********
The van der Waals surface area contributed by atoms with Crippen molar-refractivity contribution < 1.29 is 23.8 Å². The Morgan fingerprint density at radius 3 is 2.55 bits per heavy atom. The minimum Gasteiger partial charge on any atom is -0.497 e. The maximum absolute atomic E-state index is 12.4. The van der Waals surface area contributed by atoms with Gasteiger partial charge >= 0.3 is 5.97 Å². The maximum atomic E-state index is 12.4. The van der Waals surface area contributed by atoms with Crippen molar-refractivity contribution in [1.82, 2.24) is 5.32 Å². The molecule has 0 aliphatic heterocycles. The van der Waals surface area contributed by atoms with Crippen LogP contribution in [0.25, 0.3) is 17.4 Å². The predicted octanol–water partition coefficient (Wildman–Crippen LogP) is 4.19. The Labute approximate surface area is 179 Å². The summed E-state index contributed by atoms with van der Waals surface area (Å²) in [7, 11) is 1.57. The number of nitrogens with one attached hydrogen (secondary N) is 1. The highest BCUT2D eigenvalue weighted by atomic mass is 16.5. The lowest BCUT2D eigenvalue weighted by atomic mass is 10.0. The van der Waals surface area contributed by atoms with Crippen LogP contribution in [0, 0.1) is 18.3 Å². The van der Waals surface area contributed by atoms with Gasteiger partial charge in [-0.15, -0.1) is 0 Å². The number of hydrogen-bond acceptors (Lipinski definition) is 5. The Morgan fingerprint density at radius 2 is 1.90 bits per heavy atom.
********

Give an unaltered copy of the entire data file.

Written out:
The van der Waals surface area contributed by atoms with Crippen molar-refractivity contribution < 1.29 is 23.8 Å². The Morgan fingerprint density at radius 3 is 2.55 bits per heavy atom. The minimum Gasteiger partial charge on any atom is -0.497 e. The maximum absolute atomic E-state index is 12.4. The van der Waals surface area contributed by atoms with Gasteiger partial charge >= 0.3 is 5.97 Å². The maximum atomic E-state index is 12.4. The van der Waals surface area contributed by atoms with Crippen molar-refractivity contribution in [1.82, 2.24) is 5.32 Å². The molecule has 0 aliphatic heterocycles. The van der Waals surface area contributed by atoms with Crippen LogP contribution in [0.25, 0.3) is 17.4 Å². The predicted octanol–water partition coefficient (Wildman–Crippen LogP) is 4.19. The Labute approximate surface area is 179 Å². The summed E-state index contributed by atoms with van der Waals surface area (Å²) in [7, 11) is 1.57. The number of nitrogens with one attached hydrogen (secondary N) is 1. The highest BCUT2D eigenvalue weighted by atomic mass is 16.5. The lowest BCUT2D eigenvalue weighted by atomic mass is 10.0. The van der Waals surface area contributed by atoms with Crippen LogP contribution in [0, 0.1) is 18.3 Å². The van der Waals surface area contributed by atoms with Gasteiger partial charge in [-0.15, -0.1) is 0 Å². The number of hydrogen-bond acceptors (Lipinski definition) is 5. The Morgan fingerprint density at radius 2 is 1.90 bits per heavy atom.